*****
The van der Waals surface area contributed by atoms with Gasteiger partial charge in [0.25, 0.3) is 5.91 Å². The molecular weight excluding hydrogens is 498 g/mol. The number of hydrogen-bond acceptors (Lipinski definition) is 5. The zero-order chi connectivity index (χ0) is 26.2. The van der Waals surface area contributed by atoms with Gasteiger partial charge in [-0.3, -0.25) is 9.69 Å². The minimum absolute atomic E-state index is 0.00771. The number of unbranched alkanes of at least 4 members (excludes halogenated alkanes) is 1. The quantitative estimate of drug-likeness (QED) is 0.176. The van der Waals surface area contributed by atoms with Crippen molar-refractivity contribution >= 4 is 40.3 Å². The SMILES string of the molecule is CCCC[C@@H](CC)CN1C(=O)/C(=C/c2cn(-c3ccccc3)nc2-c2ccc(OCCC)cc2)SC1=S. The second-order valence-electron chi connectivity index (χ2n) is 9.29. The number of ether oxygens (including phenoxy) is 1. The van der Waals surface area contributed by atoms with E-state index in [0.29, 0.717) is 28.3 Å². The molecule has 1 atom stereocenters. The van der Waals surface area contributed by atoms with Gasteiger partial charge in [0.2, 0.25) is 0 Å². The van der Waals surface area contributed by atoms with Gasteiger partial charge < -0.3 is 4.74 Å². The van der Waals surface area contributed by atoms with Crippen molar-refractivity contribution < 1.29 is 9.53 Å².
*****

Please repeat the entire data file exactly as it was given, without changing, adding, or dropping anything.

The van der Waals surface area contributed by atoms with Gasteiger partial charge in [0.25, 0.3) is 5.91 Å². The molecular weight excluding hydrogens is 498 g/mol. The number of hydrogen-bond acceptors (Lipinski definition) is 5. The zero-order chi connectivity index (χ0) is 26.2. The van der Waals surface area contributed by atoms with Gasteiger partial charge in [-0.3, -0.25) is 9.69 Å². The minimum absolute atomic E-state index is 0.00771. The number of unbranched alkanes of at least 4 members (excludes halogenated alkanes) is 1. The quantitative estimate of drug-likeness (QED) is 0.176. The van der Waals surface area contributed by atoms with Crippen molar-refractivity contribution >= 4 is 40.3 Å². The SMILES string of the molecule is CCCC[C@@H](CC)CN1C(=O)/C(=C/c2cn(-c3ccccc3)nc2-c2ccc(OCCC)cc2)SC1=S. The second-order valence-electron chi connectivity index (χ2n) is 9.29. The number of ether oxygens (including phenoxy) is 1. The van der Waals surface area contributed by atoms with E-state index in [0.29, 0.717) is 28.3 Å². The molecule has 1 atom stereocenters. The van der Waals surface area contributed by atoms with Gasteiger partial charge in [0.2, 0.25) is 0 Å². The van der Waals surface area contributed by atoms with Gasteiger partial charge < -0.3 is 4.74 Å². The van der Waals surface area contributed by atoms with Crippen molar-refractivity contribution < 1.29 is 9.53 Å².